The Many Ills Of The Nigerian Bio-safety Bill

On Monday the 20th of April, former President Jonathan signed the National Bio-safety Agency Bill into law. The Director-General of the National Biotechnology Development Agency, Prof. Lucy Ogbadu described the signing of the bill into law as a milestone in the domestication of modern biotechnology in Nigeria, adding that this would allow the country to join the league of nations advanced in the use of this cutting-edge technology as another window to boost economic development.

“It will create more employment, boost food production that will put a smile on the faces of farmers and alleviate hunger if given good attention by the government”.

  Unfortunately this is not the case.

The Bio-safety Bill is a ruse, a scam, a charade, a veil under which Monsanto, Dupont, Sygenta and similar foreign Bio-tech companies can achieve a strong foothold in Nigeria with the sole aim to create a dependent market for their genetically modified seeds (GMO) and Pesticides.

NABDA and the Bio-safety bill only SEEKS to push the interest of  Monsanto and its cohorts.

For example, a report by the African Centre for Biosafety (ACB) described how the Syngenta Foundation, a non-profit organization set up by the agricultural biotechnology corporation Syngenta, worked on “a three-year project for capacity building in biosafety in sub-Saharan Africa”. The Syngenta Foundation’s partner in this enterprise was the Forum for Agricultural Research in Africa (FARA), a group headed by people with ties to Monsanto and the US government. The ACB identified the Syngenta Foundation/FARA project as part of an “Africa-wide harmonisation of biosafety policies and procedures” that will “create an enabling environment for the proliferation of GMOs on the continent, with few biosafety checks and balances”. Having gone through the Nigerian Biosafety bill (which is available for all to see online), it becomes very clear that the bill was written solely for the purpose of enabling big biotech corporation grow GMO without the welfare of the consumers in mind.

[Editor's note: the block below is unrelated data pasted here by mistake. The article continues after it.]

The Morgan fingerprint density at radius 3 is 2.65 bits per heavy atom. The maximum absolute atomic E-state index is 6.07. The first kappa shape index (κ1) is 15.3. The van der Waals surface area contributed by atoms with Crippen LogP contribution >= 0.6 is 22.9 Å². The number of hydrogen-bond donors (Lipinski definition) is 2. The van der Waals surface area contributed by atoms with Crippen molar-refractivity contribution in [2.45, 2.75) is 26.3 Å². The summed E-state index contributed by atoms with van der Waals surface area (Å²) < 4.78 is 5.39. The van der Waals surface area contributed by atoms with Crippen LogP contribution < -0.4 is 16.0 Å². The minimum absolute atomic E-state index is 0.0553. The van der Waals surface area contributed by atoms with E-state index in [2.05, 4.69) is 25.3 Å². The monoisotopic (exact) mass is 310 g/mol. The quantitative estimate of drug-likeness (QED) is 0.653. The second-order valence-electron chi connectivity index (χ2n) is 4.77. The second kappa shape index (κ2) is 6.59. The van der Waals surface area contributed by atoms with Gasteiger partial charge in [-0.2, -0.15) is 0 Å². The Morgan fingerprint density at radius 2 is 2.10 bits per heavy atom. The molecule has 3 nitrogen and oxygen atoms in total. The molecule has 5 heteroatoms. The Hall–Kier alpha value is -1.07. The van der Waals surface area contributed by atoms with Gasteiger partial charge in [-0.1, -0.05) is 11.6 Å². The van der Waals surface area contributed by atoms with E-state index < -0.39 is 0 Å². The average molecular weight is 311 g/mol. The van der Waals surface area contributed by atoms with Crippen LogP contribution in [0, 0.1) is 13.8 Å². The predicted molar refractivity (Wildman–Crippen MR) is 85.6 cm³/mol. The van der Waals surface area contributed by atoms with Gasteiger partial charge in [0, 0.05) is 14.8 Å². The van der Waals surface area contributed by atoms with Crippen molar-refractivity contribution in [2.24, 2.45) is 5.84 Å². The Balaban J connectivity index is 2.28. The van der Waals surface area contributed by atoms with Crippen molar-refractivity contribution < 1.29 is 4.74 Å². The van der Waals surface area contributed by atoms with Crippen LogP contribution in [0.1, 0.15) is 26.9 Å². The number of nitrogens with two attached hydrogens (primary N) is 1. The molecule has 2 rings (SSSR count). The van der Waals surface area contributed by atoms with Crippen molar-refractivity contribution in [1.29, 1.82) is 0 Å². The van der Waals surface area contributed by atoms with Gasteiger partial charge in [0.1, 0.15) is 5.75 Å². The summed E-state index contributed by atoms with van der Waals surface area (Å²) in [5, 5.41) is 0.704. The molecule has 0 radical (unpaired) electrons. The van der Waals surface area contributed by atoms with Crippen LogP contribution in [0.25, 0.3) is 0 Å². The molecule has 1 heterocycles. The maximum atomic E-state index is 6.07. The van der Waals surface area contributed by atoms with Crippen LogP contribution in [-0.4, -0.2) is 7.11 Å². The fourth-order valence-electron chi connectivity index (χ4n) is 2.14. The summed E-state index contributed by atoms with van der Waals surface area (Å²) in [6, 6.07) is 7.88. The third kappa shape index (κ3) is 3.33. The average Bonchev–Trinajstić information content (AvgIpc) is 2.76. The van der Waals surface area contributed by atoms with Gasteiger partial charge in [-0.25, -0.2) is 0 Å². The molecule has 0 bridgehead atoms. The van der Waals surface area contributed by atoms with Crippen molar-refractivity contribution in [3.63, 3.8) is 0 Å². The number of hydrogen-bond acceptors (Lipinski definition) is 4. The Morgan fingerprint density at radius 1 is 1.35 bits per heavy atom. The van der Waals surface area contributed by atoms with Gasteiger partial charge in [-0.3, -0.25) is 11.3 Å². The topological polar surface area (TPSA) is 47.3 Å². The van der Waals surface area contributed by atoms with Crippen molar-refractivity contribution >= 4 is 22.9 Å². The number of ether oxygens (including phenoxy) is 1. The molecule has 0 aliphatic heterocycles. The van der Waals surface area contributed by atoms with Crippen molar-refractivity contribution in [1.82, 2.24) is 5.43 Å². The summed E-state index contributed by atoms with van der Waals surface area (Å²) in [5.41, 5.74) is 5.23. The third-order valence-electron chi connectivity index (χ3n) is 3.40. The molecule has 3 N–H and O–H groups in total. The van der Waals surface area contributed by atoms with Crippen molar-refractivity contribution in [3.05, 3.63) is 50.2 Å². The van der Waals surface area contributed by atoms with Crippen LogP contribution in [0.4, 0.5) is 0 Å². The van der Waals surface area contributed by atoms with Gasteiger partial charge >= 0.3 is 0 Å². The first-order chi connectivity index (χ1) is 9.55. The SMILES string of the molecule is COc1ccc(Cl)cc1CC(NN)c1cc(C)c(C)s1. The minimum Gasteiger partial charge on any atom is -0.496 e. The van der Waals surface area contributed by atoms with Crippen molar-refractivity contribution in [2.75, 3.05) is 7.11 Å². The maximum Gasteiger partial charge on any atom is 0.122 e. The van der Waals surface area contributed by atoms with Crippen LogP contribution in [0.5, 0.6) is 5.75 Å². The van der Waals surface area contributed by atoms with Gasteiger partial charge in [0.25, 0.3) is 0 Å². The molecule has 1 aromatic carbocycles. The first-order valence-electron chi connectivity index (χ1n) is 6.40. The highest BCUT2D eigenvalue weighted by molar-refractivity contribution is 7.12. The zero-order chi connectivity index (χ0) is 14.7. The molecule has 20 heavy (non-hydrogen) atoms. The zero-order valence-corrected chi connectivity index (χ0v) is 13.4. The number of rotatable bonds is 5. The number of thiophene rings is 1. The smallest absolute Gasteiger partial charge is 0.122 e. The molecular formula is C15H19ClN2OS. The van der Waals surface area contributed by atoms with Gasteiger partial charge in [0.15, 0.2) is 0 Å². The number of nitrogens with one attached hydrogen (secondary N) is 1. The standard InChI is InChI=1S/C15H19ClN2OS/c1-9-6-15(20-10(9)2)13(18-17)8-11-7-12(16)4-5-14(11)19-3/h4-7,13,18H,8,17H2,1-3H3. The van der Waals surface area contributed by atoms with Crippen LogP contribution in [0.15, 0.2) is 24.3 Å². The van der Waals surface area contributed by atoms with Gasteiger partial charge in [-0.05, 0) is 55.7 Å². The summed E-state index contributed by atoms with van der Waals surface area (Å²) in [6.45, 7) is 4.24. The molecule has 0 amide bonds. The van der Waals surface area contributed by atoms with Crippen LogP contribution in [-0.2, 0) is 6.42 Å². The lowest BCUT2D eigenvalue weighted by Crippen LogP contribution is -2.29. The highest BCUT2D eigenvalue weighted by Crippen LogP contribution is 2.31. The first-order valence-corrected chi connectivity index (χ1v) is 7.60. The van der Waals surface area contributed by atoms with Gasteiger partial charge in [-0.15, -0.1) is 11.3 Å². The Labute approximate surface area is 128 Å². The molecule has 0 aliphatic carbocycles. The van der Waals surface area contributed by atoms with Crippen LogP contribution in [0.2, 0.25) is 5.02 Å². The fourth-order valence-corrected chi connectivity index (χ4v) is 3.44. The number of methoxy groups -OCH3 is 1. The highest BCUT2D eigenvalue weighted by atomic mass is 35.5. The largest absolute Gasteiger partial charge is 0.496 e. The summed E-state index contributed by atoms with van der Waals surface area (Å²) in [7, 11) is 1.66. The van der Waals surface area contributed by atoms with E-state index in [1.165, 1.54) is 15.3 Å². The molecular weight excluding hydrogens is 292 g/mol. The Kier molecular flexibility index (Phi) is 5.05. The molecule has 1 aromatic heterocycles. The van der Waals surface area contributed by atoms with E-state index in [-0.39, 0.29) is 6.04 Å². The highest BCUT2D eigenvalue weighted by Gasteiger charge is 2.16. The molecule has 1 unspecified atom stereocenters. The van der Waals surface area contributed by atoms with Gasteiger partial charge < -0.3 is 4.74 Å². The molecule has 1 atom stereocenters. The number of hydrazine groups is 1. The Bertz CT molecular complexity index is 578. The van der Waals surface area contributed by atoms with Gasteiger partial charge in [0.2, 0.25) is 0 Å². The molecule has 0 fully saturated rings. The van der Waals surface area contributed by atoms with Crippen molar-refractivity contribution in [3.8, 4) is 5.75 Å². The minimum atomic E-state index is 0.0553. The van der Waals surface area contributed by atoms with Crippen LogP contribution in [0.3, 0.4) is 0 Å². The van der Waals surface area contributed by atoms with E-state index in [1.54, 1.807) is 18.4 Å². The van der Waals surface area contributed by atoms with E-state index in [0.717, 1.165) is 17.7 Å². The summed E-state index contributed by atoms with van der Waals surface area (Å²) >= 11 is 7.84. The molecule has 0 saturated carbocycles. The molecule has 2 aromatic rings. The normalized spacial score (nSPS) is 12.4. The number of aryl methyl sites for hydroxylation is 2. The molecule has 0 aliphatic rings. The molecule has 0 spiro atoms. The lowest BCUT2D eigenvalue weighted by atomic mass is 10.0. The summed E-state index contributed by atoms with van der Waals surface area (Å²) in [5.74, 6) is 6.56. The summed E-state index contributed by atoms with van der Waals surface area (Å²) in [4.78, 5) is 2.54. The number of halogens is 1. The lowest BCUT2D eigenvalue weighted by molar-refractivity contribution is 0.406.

In response to an interview of The NABDA boss speaking on the bio-safety bill, Nnimmo Bassey had this to say.

“You know how bad things have gone when public officials become Monsanto’s spokespersons. The claim that any biotech company promotes diversity of seeds or seeds sources is simply turning logic and reality upside down. The thrust of the industry is monopoly and profit. NABDA should focus on research and not sell an image as agent of corporate interests. In these days of novel health challenges Nigerians will do well to avoid experimental cow-boy technologies that aim for our guts. GMOs are not the solution to our agricultural and food needs.”


In 2011, scientists in Argentina found long term effects of GMO in certain towns where these crops are grown and these include birth defects and a higher incidence of child cancer caused by glyphosate – a herbicide sprayed on GMO crops and marketed by Monsanto. The industrial agricultural practices of spraying these chemicals on farms creates an abundance of these toxic chemicals in the air. in Argentina, in an area where Roundup is frequently used, 80 percent of children have the toxin in their bloodstream and struggle with a variety of health problems. The study, soon to be published by Environmental Toxicology and Chemistry journal, also found additional pesticides in the air and rain with effects just as toxic as Roundup, if not more so, though in lesser amounts than the common herbicide.


In June 2012 company Syngenta announced a proposed $US 105 million settlement in a class-action lawsuit brought by communities in six Midwestern U.S. states who claimed that atrazine a herbicide produced by sygenta had contaminated their drinking water.

Numerous studies have linked the chemical with hormonal imbalances and sexual irregularities in frogs and fish, which result in, among other things, males who produce eggs.

Recently Patrick Moore a GMO lobbyist when speaking about Monsanto herbicides, claimed on national tv –“You can drink a whole quart of it and it won’t hurt you,”. But when the reporter told him that they had prepared a glass and invited Moore to drink it, he refused, saying “I’m not stupid.”

In-vitro study found round up causes cell death to human placental cells at levels allowed in us drinking water.

This brings us to the Nigerian context. In the hinterlands were most farming in Nigeria happens, Nigerian citizens are not served water by a water corporations who consistently test the quality of water. They go to the streams or fetch water from wells. Does the Nigerian government plan for its citizens to drink from poisoned streams and water tables? If they do, these are some of the health concerns